Production, processing and trade
Kabirwala is a fertile land when it comes to natural resources, which are irrigated by the extensive canal system emanating from the river Ravi and partly by the Chenab River. The irrigated area is part of Rechna Doaab (area between two rivers). Major crops include cotton, wheat, sugarcane, rice, Maize, oil seeds, fodder, vegetables. The Irrigated Area of Kabirwala is also known for its mango and citrus orchards. There is no single square mile of Kabirwala that is without one of these orchards.
Almost all of the banks operating at the national scale are present in Kabirwala. The city and outlying areas have numerous flour mills, textile mills, fruit farms, poultry farms, cotton ginneries, oil extraction mills and paper mills. There are many brick kilns in Kabirwala, which use mineral coal for baking bricks.
Due to the richness of the natural resources, there have been a number of industrial developments. A large cotton seed oil processing factory, Grace Oil Industries, has been operating since the 1960s near to the village of Allahbad. This was nationalised in the 1970s under Zia's military dictatorship and then privatized again in the 1980s under the name of EFFEF Industries. The first ever cooperative textile factory in the history of Pakistan, Colony Textile Mills, has existed on the edge of Kabirwala area since colonial times. It was located at the Khanewal Road just before entering Khanewal.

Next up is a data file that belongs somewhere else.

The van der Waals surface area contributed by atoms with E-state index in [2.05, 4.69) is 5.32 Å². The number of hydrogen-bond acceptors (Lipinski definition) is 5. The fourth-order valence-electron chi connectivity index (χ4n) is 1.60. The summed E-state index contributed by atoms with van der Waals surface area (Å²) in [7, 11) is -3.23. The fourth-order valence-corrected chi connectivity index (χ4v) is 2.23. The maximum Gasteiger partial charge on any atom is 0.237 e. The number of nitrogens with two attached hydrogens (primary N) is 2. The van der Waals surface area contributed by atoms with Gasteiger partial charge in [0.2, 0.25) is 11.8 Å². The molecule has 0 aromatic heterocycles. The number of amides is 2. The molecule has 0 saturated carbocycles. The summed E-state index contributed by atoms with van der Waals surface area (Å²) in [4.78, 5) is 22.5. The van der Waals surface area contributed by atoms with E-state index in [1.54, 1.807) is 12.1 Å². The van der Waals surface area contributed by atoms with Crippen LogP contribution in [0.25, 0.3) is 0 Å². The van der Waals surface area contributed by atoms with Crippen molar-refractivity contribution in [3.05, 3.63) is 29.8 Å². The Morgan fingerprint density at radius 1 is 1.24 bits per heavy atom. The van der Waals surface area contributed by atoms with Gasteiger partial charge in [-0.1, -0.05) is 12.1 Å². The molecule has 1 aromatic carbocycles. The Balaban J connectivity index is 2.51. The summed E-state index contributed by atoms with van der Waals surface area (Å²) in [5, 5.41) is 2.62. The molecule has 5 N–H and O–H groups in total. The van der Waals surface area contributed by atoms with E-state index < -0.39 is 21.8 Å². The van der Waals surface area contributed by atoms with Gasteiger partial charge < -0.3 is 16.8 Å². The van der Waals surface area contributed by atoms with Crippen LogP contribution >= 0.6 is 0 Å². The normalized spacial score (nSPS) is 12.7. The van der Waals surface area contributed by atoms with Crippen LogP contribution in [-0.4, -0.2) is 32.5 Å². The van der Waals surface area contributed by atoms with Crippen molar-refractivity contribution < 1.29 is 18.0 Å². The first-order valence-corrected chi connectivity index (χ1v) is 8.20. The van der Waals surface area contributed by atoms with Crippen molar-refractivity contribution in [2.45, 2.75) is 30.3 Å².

Nestle has chosen Kabirwala as the site for its largest Asian milk processing plant, on the same road, having purchased the Kabirwala Dairy Limited in the 1990s. Reportedly, the plant has a processing capacity of two million liters of milk a day, which is set to rise to three million in the near future.[when?] Nestle, through the network of its milk collection centers spread all over the Punjab province, collects milk from 140,000 farmers. The annual value of the purchased milk from farmers stands at more than CHF120m (50.9 m [pounds sterling] per year.
Since the discovery of low quality natural gas in the Kukkar Hatta area, which lies near to Kabirawla, there have been attempts to use this resource for fertilizer and energy production. The Fauji industries established Kabirwala Power Plant in the late 1990s near Choperhatta.
These markets are connected by the old Ghalla Mandi (Grain Market) now converted into a food and oil market.
Communication and transport
Kabirwala is located at the crossroads of several important routes. It links south with north of Pakistan. All the transport from the Sindh province, Dera Ghazi Khan, Muzaffar Garh, Rahim Yar Khan, Bahawalpur, Multan and Khanewal districts traveling to the capital of Pakistan, Islamabad, has to pass through Kabirwala to connect to Jhang and Sargodha. There are two bus stands, the old one is located at the western edge of the city along the Multan Road, and the new one is located on the southern edge of the city along the Khanewal Road. Apart from the offices of bus companies, these bus stands also house offices of trucking and cargo companies.
The telephone direct dialing code for Kabirwala is (0) 652. There is a telephone exchange in Kabirwala and all of the Pakistan-based Mobile Companies are working in Kabirwala.
- Har Gobind Khorana, the joint winner of the Nobel Prize for Medicine (1968) was born here in 1922.
- Rao Muhammad Jamil/Late/Served as Chairman City Kabirwala Twice◈◈◈
- Rao Nasir Jamil Secretary Labour Department Of Punjab Government(Retd)
- Tehsils & Unions in the District of Khanewal National Reconstruction Bureau, Government of Pakistan
- Punjab Development Statistics
- "Baba Pir Kabir ( Great Saint) by Sohail Anjum (Kabir Wala)". wikimapia. Retrieved 9 February 2011.